After a dozen years of the war on terror, America has grown somewhat complacent toward the threat of Muslim fundamentalist terrorism here at home.
It’s clear that the war abroad and our security measures at home have rendered al-Qaida incapable of executing a large-scale strike against the United States comparable to the Twin Towers and Pentagon attacks of 2001 that left nearly 3,000 dead. Instead, al-Qaida has been relegated to failed, individual attempts such as “shoe bomber” Richard Reid and “underwear bomber” Umar Farouk Abdulmutallab.
To be sure, lone lunatics like Maj. Nidal Hasan, who killed 13 at Fort Hood in 2009, may have been inspired by Islamic fanaticism. But evidence suggests he was acting alone.
Now, with the Boston Marathon bombings, it appears we have something different, something that falls between the massive terrorist operation of Sept. 11, 2001, and the individual attacks by the likes of the shoe bomber.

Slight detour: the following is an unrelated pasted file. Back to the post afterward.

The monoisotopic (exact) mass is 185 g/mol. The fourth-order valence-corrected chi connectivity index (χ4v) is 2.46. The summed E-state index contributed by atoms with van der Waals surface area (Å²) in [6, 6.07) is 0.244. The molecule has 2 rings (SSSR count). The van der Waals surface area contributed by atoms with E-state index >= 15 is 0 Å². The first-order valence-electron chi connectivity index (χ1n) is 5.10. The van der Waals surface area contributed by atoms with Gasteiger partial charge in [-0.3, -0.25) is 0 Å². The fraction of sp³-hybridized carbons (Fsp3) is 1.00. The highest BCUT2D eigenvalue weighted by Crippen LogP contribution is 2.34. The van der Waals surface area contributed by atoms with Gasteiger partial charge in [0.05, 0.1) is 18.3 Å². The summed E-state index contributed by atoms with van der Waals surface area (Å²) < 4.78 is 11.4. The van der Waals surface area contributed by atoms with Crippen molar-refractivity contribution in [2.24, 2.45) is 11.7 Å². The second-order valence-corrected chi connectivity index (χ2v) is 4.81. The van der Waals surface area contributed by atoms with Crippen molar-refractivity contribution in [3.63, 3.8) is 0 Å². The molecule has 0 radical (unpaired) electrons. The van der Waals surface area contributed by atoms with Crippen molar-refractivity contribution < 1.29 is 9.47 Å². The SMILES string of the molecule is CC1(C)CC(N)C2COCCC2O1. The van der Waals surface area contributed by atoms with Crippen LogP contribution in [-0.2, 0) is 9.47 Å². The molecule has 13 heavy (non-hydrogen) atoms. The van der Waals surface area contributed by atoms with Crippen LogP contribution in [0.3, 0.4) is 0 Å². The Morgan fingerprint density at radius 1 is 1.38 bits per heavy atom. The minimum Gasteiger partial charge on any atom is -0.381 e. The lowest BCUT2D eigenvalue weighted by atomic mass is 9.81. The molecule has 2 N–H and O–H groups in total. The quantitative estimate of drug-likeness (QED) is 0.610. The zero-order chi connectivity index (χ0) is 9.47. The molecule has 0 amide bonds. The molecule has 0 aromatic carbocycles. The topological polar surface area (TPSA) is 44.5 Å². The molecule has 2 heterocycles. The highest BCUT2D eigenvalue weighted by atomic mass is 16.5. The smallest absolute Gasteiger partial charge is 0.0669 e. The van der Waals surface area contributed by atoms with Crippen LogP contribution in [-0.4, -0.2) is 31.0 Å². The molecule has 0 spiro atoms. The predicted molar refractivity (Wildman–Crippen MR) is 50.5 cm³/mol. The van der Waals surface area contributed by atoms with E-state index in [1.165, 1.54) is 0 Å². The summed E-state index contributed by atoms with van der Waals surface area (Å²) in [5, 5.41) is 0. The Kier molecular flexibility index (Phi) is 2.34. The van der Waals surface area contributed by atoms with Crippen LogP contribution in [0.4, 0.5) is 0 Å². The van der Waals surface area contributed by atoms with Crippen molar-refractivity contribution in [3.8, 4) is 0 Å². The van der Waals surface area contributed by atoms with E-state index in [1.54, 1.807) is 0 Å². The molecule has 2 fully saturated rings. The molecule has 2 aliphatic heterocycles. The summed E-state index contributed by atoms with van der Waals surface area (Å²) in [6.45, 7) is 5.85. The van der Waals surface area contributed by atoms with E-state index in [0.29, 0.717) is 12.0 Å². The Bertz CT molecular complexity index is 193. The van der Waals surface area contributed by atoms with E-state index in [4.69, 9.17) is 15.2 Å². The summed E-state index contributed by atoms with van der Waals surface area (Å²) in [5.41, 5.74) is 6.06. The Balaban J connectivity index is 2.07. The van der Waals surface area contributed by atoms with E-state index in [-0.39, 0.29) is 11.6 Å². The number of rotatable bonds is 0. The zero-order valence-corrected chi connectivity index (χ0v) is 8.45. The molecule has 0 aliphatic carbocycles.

Two brothers, born in the Russian region of Chechnya and its environs, had come to the United States and seemed to be building lives for themselves here. But at some point, their native Muslim beliefs became radicalized to the point that Tamerlan and Dzhokhar Tsarnaev decided to construct bombs made of steel bearings, nails and pressure cookers and set them off at the finish line of the Boston Marathon.
Tamerlan, 26, was an amateur boxer who had recently married and had a child. Dzhokhar, 19, was a college student at UMass Dartmouth. What force could turn such seemingly ordinary young men into instruments of evil? Do not doubt that evil is the correct word. The bombs they built were designed to inflict maximum human injury. A photo from the blast site shows Dzhokhar leaving the scene, having just placed the knapsack containing the bomb near the feet of young Martin Richard, the 8-year-old killed in the bombing.